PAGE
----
After breakfast he smoked a cigarette and glanced over the Commercial Advertiser. While he was thus engaged two or three men he knew came in, and the usual greetings were exchanged: it was the same world after all, though he had such a queer sense of having slipped through the meshes of time and space.
He looked at his watch, and finding that it was half-past nine got up and went into the writing-room. There he wrote a few lines, and ordered a messenger to take a cab to the Parker House and wait for the answer. He then sat down behind another newspaper and tried to calculate how long it would take a cab to get to the Parker House.
“The lady was out, sir,” he suddenly heard a waiter’s voice at his elbow; and he stammered: “Out?—” as if it were a word in a strange language.
He got up and went into the hall. It must be a mistake: she could not be out at that hour. He flushed with anger at his own stupidity: why had he not sent the note as soon as he arrived?
He found his hat and stick and went forth into the street. The city had suddenly become as strange and vast and empty as if he were a traveller from distant lands. For a moment he stood on the door-step hesitating; then he decided to go to the Parker House. What if the messenger had been misinformed, and she were still there?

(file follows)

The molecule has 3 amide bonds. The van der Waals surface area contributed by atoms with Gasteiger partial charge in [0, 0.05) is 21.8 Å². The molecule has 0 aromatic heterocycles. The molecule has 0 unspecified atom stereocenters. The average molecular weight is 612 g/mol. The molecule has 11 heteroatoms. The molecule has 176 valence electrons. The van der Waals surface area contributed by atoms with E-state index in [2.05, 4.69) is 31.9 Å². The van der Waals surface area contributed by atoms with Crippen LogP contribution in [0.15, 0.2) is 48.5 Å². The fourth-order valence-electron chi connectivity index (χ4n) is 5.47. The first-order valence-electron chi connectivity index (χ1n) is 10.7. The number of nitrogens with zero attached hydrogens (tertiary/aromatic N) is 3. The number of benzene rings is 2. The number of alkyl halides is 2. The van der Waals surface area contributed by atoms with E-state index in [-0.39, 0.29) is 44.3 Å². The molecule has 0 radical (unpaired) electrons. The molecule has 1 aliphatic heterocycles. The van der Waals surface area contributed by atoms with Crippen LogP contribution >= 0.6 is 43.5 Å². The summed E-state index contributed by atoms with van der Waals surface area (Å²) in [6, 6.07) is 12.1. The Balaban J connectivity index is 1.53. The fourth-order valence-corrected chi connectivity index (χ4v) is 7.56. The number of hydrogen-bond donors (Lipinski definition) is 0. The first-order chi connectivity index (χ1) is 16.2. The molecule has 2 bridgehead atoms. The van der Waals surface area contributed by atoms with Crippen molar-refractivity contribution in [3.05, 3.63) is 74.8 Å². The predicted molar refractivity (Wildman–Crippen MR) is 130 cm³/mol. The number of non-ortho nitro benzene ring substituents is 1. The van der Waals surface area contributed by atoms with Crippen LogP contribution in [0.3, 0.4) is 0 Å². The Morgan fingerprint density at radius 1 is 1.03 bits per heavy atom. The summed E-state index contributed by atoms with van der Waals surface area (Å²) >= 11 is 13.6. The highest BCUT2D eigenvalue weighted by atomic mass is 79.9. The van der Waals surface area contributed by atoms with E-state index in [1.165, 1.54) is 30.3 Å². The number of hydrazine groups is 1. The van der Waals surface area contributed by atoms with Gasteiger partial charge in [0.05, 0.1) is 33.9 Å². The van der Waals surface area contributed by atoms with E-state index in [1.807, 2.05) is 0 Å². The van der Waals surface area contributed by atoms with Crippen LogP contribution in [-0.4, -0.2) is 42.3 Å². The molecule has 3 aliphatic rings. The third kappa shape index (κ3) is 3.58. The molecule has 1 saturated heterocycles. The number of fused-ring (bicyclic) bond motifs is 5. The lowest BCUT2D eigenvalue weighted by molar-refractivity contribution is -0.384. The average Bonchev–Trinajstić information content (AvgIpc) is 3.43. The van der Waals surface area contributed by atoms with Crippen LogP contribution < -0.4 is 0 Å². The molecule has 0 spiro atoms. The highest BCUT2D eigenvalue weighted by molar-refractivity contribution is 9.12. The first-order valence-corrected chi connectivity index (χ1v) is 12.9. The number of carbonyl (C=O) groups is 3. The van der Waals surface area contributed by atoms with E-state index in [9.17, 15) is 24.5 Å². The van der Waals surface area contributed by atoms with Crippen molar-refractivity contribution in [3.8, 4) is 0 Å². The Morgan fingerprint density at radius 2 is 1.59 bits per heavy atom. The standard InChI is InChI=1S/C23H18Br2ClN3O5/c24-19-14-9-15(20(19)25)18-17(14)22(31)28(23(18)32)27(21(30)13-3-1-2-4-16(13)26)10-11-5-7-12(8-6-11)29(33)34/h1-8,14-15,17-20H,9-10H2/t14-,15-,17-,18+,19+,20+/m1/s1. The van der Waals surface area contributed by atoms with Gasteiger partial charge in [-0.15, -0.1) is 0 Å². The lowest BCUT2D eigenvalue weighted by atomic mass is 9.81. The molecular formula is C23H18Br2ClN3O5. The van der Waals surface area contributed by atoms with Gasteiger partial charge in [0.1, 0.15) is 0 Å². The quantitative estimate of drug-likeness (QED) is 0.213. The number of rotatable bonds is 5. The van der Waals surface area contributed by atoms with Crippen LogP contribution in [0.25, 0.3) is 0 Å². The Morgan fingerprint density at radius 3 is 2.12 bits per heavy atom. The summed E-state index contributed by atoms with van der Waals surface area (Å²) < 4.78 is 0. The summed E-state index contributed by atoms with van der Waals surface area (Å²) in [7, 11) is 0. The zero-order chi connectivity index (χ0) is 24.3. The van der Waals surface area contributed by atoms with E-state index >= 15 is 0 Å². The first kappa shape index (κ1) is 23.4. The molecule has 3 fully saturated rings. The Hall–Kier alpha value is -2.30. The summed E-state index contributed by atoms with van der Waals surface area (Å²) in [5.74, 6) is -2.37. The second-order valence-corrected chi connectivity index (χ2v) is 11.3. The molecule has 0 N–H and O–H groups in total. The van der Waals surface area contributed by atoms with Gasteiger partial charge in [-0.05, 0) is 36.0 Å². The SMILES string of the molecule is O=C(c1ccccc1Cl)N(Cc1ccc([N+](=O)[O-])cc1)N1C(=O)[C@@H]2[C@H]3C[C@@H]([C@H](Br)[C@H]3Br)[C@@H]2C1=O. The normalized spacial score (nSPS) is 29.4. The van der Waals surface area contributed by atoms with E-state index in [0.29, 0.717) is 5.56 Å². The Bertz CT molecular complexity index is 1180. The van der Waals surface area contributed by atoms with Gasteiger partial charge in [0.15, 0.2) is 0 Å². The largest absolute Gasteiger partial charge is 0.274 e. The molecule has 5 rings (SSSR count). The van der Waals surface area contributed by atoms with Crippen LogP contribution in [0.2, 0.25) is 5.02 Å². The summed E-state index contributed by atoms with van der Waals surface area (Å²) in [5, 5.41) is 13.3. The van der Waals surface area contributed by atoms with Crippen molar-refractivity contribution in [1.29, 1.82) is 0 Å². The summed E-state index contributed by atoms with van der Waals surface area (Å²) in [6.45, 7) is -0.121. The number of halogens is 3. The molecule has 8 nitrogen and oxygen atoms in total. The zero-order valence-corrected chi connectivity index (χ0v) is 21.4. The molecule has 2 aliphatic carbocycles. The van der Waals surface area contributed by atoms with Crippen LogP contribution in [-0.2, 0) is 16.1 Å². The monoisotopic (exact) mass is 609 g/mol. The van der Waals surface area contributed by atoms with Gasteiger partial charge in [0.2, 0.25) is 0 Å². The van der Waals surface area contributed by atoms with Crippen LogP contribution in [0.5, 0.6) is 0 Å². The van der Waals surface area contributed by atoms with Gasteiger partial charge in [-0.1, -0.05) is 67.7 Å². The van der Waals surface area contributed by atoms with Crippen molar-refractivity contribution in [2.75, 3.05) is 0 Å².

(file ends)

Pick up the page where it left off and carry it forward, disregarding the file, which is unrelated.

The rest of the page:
He started to walk across the Common; and on the first bench, under a tree, he saw her sitting. She had a grey silk sunshade over her head—how could he ever have imagined her with a pink one? As he approached he was struck by her listless attitude: she sat there as if she had nothing else to do. He saw her drooping profile, and the knot of hair fastened low in the neck under her dark hat, and the long wrinkled glove on the hand that held the sunshade. He came a step or two nearer, and she turned and looked at him.
“Oh”—she said; and for the first time he noticed a startled look on her face; but in another moment it gave way to a slow smile of wonder and contentment.
“Oh”—she murmured again, on a different note, as he stood looking down at her; and without rising she made a place for him on the bench.
“I’m here on business—just got here,” Archer explained; and, without knowing why, he suddenly began to feign astonishment at seeing her. “But what on earth are you doing in this wilderness?” He had really no idea what he was saying: he felt as if he were shouting at her across endless distances, and she might vanish again before he could overtake her.
“I? Oh, I’m here on business too,” she answered, turning her head toward him so that they were face to face. The words hardly reached him: he was aware only of her voice, and of the startling fact that not an echo of it had remained in his memory. He had not even remembered that it was low-pitched, with a faint roughness on the consonants.
“You do your hair differently,” he said, his heart beating as if he had uttered something irrevocable.